Latest posts by techwriter (see all)
- How to Number Your Documents Properly – A Document Numbering Strategy - April 24, 2017
- How to Avoid Repeating Words in a Headline - April 18, 2017
- Leveraging Multi-Function Printers With Document Imaging Software - April 10, 2017
© Ugur Akinci
Induction coils are one of the most frequently used components in electronics. If you are documenting any electronics equipment or system, you may have to draw an induction coil symbol at some point. Here is how to do it.
1) Draw a circle.
2) Pick the Selection Tool (V). Press the Alt button (Windows) and drag the circle to duplicate it. HINT: Your cursor should transform into a Double Overlapping Arrow.
3) Drag and create 4 similar identical circles. Make sure they are tangent to one another:
4) Select Direct Selection Tool (A). Click on all the circles to display their anchor points. Click on the bottom-right quadrant of a circle to select it.
5) Press Delete to delete the bottom-right quadrant. Repeat the same for all the bottom quadrants until you end up with the following image:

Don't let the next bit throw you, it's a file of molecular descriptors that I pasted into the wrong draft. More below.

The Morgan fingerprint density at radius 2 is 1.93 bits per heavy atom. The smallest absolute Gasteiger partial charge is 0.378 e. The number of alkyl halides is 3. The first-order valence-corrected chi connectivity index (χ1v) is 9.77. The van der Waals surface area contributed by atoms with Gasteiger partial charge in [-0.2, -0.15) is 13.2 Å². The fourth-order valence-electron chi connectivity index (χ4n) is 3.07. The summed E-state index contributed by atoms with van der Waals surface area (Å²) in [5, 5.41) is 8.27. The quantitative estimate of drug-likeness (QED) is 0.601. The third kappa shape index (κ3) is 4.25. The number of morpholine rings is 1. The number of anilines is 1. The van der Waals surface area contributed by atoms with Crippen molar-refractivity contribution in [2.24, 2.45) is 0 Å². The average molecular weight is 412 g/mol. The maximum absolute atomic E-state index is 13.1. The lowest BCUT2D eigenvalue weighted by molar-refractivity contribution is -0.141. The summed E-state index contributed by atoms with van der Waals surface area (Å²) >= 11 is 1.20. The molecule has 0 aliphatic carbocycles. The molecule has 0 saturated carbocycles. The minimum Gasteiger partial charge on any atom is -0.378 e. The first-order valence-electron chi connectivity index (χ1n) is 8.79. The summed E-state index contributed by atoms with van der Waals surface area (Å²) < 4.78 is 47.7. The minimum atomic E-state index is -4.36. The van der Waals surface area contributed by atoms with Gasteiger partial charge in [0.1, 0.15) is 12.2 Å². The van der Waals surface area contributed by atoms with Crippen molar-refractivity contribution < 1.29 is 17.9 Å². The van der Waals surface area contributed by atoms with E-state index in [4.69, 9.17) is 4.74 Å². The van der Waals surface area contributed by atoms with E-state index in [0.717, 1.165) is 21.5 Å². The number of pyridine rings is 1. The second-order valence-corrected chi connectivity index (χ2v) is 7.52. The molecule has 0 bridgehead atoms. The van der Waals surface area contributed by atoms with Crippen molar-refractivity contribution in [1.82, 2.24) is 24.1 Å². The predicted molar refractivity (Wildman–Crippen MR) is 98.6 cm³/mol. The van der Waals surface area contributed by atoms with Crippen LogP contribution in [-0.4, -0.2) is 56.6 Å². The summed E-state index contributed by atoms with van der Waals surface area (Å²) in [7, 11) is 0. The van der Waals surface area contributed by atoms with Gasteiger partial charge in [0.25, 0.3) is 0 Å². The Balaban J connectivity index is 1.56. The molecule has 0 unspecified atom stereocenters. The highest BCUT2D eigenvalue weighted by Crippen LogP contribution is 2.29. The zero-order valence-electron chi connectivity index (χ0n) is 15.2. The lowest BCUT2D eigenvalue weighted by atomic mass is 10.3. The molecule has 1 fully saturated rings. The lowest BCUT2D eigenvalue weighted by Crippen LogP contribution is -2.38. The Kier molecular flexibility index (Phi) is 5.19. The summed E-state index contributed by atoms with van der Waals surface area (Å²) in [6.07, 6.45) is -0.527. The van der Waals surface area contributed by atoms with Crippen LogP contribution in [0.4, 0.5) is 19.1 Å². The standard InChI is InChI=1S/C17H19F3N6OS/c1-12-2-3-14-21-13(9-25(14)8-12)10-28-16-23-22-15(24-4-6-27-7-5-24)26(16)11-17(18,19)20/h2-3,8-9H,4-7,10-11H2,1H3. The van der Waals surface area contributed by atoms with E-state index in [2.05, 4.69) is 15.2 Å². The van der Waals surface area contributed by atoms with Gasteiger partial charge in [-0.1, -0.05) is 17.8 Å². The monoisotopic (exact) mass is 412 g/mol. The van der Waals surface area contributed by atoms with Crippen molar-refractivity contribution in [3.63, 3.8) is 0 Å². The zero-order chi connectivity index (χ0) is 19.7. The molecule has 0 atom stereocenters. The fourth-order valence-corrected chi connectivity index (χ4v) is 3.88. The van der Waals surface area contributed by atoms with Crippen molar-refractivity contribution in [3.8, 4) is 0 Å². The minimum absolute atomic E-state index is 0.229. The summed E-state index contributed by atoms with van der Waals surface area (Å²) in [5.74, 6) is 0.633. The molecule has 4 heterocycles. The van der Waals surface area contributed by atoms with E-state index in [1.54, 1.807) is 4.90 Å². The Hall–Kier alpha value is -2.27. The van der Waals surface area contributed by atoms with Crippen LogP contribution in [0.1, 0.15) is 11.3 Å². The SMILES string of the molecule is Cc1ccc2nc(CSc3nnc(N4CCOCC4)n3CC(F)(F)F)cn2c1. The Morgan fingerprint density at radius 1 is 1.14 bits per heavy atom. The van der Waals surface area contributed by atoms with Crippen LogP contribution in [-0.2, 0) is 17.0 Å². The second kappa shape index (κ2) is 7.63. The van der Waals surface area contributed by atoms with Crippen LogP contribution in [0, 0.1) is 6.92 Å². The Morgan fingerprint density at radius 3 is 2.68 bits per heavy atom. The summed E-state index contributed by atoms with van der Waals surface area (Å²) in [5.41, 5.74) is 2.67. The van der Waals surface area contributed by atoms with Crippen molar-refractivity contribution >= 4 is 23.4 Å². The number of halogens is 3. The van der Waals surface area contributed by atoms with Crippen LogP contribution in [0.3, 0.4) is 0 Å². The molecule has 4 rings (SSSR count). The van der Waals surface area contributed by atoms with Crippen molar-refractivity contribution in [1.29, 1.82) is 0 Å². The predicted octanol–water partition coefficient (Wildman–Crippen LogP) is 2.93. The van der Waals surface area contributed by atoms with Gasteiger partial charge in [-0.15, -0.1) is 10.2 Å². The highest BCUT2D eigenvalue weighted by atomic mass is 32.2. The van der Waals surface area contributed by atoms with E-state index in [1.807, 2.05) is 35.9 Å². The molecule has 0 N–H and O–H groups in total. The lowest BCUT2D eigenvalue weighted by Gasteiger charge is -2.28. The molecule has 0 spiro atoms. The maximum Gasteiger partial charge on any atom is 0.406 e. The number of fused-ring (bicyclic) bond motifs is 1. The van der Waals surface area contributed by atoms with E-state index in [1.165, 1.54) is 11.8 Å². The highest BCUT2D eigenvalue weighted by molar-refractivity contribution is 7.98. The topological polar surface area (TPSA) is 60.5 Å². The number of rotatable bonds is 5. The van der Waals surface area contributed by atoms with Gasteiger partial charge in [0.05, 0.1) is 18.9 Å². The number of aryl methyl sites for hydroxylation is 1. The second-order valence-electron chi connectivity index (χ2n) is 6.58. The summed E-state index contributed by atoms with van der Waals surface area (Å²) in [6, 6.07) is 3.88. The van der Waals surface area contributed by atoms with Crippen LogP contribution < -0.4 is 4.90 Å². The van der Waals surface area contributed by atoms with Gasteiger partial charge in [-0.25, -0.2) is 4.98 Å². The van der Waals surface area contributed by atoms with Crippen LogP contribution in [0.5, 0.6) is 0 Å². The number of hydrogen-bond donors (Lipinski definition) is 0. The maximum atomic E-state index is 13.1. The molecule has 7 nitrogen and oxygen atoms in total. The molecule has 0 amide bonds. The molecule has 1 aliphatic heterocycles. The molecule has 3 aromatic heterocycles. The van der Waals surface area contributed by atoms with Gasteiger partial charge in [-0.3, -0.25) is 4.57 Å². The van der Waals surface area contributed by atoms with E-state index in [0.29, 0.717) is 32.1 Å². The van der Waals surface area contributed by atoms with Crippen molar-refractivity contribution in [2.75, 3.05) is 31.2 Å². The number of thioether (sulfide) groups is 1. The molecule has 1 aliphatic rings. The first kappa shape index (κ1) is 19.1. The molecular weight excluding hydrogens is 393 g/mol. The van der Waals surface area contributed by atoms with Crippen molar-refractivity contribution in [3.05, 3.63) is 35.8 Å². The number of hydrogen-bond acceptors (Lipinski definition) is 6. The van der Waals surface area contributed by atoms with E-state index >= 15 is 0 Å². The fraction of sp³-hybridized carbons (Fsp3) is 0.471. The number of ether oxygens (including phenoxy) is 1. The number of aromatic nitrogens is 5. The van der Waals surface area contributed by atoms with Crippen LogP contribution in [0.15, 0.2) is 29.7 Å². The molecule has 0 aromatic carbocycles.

NOTE: click the Direct Selection (A) tool anywhere outside the image in between selecting the quadrants in order not to delete the whole circle by mistake.
6) Select the Pen Tool (P) and add two connecting lines to the ends of the figure and you’ve got your induction symbol:
NOTE: Group the sections (Ctrl + G) to preserve the integrity of the image.
Another variation is to overlap the circles and then deleting the non-needed segment to create the following induction symbol:
HINT: When overlapping the circles to create the above symbol, it helps if you select the whole image and then select the DIVIDE option from the Pathfinder tab:
The DIVIDE command breaks apart every single segment in the overlapping circles and makes it much easier to pick and delete individual segments with the Direct Selection (A) tool.
Other variations easily created from the above symbol by using the Pen Tool (P):
IRON CORE Inductor:
FERRITE CORE Inductor: